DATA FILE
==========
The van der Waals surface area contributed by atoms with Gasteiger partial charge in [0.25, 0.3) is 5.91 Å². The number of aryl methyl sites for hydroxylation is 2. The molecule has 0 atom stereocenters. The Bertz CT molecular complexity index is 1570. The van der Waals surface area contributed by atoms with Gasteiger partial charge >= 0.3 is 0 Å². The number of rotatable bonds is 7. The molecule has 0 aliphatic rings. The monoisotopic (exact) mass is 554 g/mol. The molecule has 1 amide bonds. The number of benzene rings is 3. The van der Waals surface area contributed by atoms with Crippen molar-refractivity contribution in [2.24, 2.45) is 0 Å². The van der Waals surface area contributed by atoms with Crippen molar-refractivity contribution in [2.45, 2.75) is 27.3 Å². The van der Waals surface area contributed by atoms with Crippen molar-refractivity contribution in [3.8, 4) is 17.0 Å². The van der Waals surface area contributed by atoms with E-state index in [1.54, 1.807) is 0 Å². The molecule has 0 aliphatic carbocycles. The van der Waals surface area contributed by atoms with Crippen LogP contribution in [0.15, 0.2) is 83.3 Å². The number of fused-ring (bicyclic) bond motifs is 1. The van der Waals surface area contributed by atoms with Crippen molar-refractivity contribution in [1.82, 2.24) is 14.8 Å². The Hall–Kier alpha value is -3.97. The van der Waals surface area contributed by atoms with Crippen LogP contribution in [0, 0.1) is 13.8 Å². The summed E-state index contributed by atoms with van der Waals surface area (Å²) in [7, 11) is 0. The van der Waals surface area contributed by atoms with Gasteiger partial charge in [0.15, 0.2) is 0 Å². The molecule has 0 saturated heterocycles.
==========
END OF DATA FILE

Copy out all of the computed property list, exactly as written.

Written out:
The van der Waals surface area contributed by atoms with Gasteiger partial charge in [0.25, 0.3) is 5.91 Å². The number of aryl methyl sites for hydroxylation is 2. The molecule has 0 atom stereocenters. The Bertz CT molecular complexity index is 1570. The van der Waals surface area contributed by atoms with Gasteiger partial charge >= 0.3 is 0 Å². The number of rotatable bonds is 7. The molecule has 0 aliphatic rings. The monoisotopic (exact) mass is 554 g/mol. The molecule has 1 amide bonds. The number of benzene rings is 3. The van der Waals surface area contributed by atoms with Crippen molar-refractivity contribution in [2.24, 2.45) is 0 Å². The van der Waals surface area contributed by atoms with Crippen molar-refractivity contribution in [2.45, 2.75) is 27.3 Å². The van der Waals surface area contributed by atoms with Crippen molar-refractivity contribution in [3.8, 4) is 17.0 Å². The van der Waals surface area contributed by atoms with E-state index in [1.54, 1.807) is 0 Å². The molecule has 0 aliphatic carbocycles. The van der Waals surface area contributed by atoms with Crippen LogP contribution in [0.15, 0.2) is 83.3 Å². The number of fused-ring (bicyclic) bond motifs is 1. The van der Waals surface area contributed by atoms with Crippen molar-refractivity contribution in [1.82, 2.24) is 14.8 Å². The Hall–Kier alpha value is -3.97. The van der Waals surface area contributed by atoms with Crippen LogP contribution in [0, 0.1) is 13.8 Å². The summed E-state index contributed by atoms with van der Waals surface area (Å²) in [7, 11) is 0. The van der Waals surface area contributed by atoms with Gasteiger partial charge in [0.15, 0.2) is 0 Å². The molecule has 0 saturated heterocycles.